This series of posts comprises a few loosely translated extracts from Bolshoi Gorod, a fine Russian magazine of art and culture. In April last year, they did a small series on pre-Revolutionary private dwellings in Moscow, and these seemed of artistic interest in this blog. The tragedy is that it’s impossible for the average man-on-the-street to enter these residences, which are closed to the public even on the two days of the year (April 18, May 18) that are named Days of Culture, and it took nearly half a year of attrition and persuasion for Bolshoi Gorod to obtain access.
Moscow Polytechnic Society Building
M. Haritonyensky pereulok, 4.
This building was constructed between 1904-1906 by the architect Alexander Kuznetsov, and is one of the pre-eminent examples of neo-Gothic architecture in Moscow. For over a hundred years it has fulfilled one function – it accommodates technical and scientific organisations. Today the building is occupied by the Blagonravov Institute of Engineering. The interior decor is functional in spirit. At the level of the third storey are carved two dates – 1878 (the year of the founding of the Moscow Polytechnic Society) and 1905 (the year of completion of the main parts of the building). On the middle balcony appears a cartouche with the name of the organisation (interlacing the letters P and O). In the journal ‘Architect’, Kuznetsov wrote: ‘In the design of the facade, the architectural motifs of England were taken into account – the country that gave us the steam engine, steam train, steamship and powered loom.’ The facade is decorated with images of the electric motor, the suspension bridge, the weaving machine, the blast furnace, and its own architectural portrait. Besides the Anglican church in the Voznesensky pereulok, the Polytechnic Society’s building is probably the most English building in Moscow.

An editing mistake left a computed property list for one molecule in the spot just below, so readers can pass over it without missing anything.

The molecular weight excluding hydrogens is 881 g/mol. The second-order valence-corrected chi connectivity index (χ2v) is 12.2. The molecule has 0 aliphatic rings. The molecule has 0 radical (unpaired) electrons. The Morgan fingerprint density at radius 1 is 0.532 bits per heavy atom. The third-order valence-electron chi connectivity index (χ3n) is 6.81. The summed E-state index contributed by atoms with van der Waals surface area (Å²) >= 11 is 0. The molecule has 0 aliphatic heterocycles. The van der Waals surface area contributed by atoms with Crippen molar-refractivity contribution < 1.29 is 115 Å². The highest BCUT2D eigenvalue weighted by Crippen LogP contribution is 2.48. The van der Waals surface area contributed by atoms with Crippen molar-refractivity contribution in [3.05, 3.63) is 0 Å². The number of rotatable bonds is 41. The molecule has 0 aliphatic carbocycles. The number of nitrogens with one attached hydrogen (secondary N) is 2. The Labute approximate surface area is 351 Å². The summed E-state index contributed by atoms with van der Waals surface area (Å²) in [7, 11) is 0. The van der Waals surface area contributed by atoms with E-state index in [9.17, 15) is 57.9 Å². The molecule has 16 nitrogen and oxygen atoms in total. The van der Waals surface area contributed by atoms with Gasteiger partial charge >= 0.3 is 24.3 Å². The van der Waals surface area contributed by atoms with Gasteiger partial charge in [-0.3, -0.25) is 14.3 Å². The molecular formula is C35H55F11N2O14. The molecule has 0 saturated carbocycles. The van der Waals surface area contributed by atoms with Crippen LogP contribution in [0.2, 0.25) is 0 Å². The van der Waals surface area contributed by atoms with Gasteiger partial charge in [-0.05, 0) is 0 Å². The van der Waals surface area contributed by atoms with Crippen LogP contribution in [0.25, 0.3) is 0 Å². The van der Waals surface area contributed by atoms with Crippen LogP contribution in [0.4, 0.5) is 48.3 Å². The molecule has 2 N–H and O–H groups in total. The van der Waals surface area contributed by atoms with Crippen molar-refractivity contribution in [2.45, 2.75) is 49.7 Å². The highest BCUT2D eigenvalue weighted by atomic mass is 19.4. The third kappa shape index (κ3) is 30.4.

In 1918, the Russian Communist Youth League met in the building; Lenin himself appeared at its meetings several times. The upper storeys of the mansion were let out. For instance, in 1920, an apartment was rented by the Estonian George Vaino, a member of the Council of National Minorities (he was later shot). Ilya Mashkov, the artist, occupied a room in the tower of the building, which he used as his residence, studio and workshop. Mashkov’s wife Maria Danilova lived there till her death in the 1990s; she refused to leave the flat despite its lack of hot water and other utilities. The members of the Polytechnic spoke of how it was impossible to take Danilova’s piano out of the apartment after her death; in the end, it was thrown out of a sixth floor window.
There are no admissions to the building, except for the occasional visit by groups of employees of the Academy of Sciences.